Kanye West in quotes: The world’s greatest salesman or a man on the brink?

Kanye West’s delusional statements of grandeur reached such heights, many believed an entirely fictitious story

Jenn Selby
Tuesday 10 December 2013 14:37
Kanye West’s delusional statements of grandeur reached such heights, many believed an entirely fictitious story
Kanye West’s delusional statements of grandeur reached such heights, many believed an entirely fictitious story

He’s the next Steve Jobs. He creates masterpieces, like Picasso. Seventh wonders, like the pyramids. He invented the leather trouser. He is a God. But he is not, as he confirmed yesterday, anything like Nelson Mandela.

Over the past few weeks, Kanye West’s somewhat delusional statements of grandeur have reached such dizzying, disproportionate heights, many news editors believed an entirely fictitious story, which claims the rapper distastefully compared himself to the late South African president.

“I am the next Nelson Mandela,” the Daily Current quoted West as saying. “I'm only 36 years old, and when I look at everything I've accomplished, it's the only comparison that makes any sense. By the time I'm 95, I'm going to be a bigger hero than he ever was.

”Nelson Mandela did a lot of good work, don't get me wrong,” he was alleged, in an ‘Ima let you finish…’ style spiel, to have continued.

“But I think I'm on track to do something even bigger. I liberate minds with my music. That's more important than liberating a few people from apartheid or whatever.”

The apartheid or whatever? Surely even Mr West, the man who once claimed that visiting his mind was “like visiting the Hermès factory. S**t is real” couldn’t lack that much tact just days after current South African President Jacob Zuma announced the sad news of Mandela’s passing?

As it turns out, the answer was a big, guffawing, motor-bike-bouncing ‘hella no’. He didn’t. The entire interview was faked. And he took to Twitter to tell the world so. Just before, of course, yet another Kanye-related headline surfaced on Google, this time in connection with an interview he gave with the entirely credible Rolling Stone magazine.

In it, he claimed that his career thus far had been part of “a giant art project”. “I forgot this was the whole trick I pulled on everyone to make them think I was a rapper, a musician or celebrity,” he told them.

And then another headline. A third. In one weekend.

“This is like being a police officer or something ... Or like war or something,” he told Saturday Night Online. Referring to the fact he believes he is “risking his life” on a daily basis to bring the world rap music. "You're literally going out to do your job every day knowing that something could happen to you."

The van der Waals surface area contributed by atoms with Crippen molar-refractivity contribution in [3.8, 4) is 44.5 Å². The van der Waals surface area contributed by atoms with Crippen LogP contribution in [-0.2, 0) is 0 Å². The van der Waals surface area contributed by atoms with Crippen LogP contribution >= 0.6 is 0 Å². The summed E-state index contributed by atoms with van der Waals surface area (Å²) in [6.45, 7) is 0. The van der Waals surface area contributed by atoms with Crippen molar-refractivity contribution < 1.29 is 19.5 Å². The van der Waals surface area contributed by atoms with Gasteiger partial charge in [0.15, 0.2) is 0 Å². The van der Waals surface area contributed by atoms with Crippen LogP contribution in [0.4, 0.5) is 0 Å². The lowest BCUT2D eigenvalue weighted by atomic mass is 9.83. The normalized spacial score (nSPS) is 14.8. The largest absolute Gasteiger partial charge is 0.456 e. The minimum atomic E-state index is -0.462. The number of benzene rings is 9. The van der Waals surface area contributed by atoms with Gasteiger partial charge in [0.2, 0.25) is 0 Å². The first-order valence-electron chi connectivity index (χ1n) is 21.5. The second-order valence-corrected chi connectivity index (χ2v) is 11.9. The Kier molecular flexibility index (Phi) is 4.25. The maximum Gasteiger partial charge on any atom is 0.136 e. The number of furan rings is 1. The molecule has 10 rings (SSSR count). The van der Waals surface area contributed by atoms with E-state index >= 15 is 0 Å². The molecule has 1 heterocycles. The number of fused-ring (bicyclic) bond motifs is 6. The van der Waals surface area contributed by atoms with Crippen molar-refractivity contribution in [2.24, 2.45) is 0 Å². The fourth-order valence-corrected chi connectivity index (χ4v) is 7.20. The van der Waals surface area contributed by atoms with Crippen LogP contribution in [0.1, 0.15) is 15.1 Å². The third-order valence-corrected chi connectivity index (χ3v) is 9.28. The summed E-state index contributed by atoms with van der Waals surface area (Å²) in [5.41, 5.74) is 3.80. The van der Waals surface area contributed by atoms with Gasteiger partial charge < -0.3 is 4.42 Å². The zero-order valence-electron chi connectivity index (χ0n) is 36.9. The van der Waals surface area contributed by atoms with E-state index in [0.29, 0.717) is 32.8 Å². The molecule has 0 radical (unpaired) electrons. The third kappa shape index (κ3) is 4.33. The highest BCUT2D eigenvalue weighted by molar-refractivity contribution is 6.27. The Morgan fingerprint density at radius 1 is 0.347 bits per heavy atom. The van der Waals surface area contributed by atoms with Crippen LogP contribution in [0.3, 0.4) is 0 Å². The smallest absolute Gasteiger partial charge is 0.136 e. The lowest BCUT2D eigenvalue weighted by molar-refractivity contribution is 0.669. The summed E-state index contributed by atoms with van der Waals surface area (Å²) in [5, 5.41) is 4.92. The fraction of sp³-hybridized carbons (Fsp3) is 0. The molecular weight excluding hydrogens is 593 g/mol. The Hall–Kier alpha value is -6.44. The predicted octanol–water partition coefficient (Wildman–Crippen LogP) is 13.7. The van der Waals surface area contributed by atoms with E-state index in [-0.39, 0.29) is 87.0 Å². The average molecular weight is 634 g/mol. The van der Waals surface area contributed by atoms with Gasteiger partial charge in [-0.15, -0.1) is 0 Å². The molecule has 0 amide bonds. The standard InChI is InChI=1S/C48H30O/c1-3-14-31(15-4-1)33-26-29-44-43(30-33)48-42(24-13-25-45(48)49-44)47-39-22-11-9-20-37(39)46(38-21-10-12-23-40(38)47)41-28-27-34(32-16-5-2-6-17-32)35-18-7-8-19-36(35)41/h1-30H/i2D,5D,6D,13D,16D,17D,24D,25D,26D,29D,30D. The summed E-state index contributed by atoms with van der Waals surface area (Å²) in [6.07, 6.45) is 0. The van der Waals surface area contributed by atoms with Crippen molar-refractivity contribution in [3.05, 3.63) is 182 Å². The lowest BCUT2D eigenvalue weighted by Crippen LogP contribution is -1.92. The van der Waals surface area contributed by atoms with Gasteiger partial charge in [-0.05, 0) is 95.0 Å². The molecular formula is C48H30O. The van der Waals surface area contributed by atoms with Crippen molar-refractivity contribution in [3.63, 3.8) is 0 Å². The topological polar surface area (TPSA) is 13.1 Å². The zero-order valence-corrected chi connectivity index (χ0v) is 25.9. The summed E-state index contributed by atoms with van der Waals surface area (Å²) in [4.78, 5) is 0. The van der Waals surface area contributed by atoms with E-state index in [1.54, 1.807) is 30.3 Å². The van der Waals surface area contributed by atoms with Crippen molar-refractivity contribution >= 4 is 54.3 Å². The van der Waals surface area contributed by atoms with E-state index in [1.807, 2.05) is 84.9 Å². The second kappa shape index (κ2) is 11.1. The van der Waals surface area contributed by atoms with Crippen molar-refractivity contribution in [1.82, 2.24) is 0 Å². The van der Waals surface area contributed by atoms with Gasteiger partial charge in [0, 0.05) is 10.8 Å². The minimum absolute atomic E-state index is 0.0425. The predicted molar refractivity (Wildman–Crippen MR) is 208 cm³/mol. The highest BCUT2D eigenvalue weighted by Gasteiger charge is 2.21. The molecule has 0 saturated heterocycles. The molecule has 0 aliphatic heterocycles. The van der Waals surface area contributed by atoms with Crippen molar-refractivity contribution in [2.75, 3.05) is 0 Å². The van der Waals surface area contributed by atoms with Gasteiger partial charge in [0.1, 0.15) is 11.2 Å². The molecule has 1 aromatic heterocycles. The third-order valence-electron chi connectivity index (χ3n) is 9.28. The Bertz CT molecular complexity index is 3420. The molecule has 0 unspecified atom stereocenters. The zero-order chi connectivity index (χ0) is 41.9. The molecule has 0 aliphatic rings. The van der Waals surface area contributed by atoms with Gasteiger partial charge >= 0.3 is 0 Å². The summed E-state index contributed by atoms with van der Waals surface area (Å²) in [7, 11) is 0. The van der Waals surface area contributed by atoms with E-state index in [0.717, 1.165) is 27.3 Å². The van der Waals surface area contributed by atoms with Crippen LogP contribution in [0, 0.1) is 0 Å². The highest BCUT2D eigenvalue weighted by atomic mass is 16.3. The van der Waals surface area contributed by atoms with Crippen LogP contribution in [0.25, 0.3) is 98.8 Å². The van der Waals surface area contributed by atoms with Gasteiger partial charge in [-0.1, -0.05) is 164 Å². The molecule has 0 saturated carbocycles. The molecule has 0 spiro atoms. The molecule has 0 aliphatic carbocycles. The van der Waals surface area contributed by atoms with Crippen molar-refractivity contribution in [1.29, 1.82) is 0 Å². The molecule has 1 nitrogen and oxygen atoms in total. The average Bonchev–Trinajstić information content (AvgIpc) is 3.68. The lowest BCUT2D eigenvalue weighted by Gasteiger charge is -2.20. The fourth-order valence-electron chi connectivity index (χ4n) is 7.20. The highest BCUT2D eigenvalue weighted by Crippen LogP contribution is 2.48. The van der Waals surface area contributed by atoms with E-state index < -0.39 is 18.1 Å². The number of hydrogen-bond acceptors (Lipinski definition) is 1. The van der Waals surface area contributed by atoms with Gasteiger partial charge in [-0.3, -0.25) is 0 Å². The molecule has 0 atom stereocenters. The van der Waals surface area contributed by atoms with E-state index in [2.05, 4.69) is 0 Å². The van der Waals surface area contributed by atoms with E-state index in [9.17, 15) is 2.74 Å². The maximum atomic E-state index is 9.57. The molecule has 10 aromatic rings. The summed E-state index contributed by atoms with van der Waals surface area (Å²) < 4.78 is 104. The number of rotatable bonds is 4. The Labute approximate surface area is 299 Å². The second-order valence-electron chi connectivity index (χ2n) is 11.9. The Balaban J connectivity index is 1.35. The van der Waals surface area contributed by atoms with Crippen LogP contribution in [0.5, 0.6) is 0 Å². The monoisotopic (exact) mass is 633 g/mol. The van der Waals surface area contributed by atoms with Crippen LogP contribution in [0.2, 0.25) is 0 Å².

Which brings us to question: is he entirely detached from reality? A sort of severed, floating quote machine, spewing out the sublimely ridiculous as he hovers above ground level, held mid-air between the sheer force of his enormous ego and his slowly escaping sanity?

Or is he fully aware of the lucrative nature of his own parody? Certainly, his Athena poster tribute – sorry, music video – for “ Bound 2” would suggest he isn’t beyond sending himself up on occasion to make a quick buck. He’s been incredibly vocal in the past about his wishes, for example, to control any sort of sex tape leak that could possibly befall him (“For the most part, I’d rather people have one of those home videos than some of the paparazzi photos that get published - at least I recorded the shit myself,” he told W Magazine). And the accompanying, YouTube topping visuals – featuring his reality TV star wife-to-be Kardashian topless – are about as close to one of those as we’re ever likely to see.

The entertainment world was left flabbergasted after Kanye West debuted his "Bound 2" video, starring Kim Kardashian, last month

Perhaps his life really is a big, money-spinning, Gaga-esque performance project. Maybe there’s a whole team working on the Haus of Kanye, masterminding every line well ahead of his next interview. He certainly knew that telling The New York Times, ”I am so credible and so influential and so relevant that I will change things,” would catapult him straight into the headlines.

He knew that the sheer arrogance of stating, “I am God's vessel. But my greatest pain in life is that I will never be able to see myself perform live,” taken from his VH1 Storytellers show, would notch up column inches well after the channel stopped looping his episode. He fully intended every word from his highly publicised interview with Zane Lowe on Radio One to edge its way into the broadsheets. Including our personal favourite comment on his life status: “I have driven my Truman Show boat into the painting.”

Headlines do, after all, equal more interviews. More interviews? More chances to plug whatever it is he’s advertising. And free advertising mostly equates to sale. Except in Kansas, apparently.

“You should only believe about 90 percent of what I say,” he told W. “As a matter of fact, don’t even believe anything that I’m saying at all. I could be completely f**king with you, and the world, the entire time.”

Probably good advice, all of the above considering. But what we do believe is that the man is far from stupid.

Kanye West is one of the industry’s greatest salesmen, and we’re all totally buying him.

Video: Kanye West compares his job to working in the military

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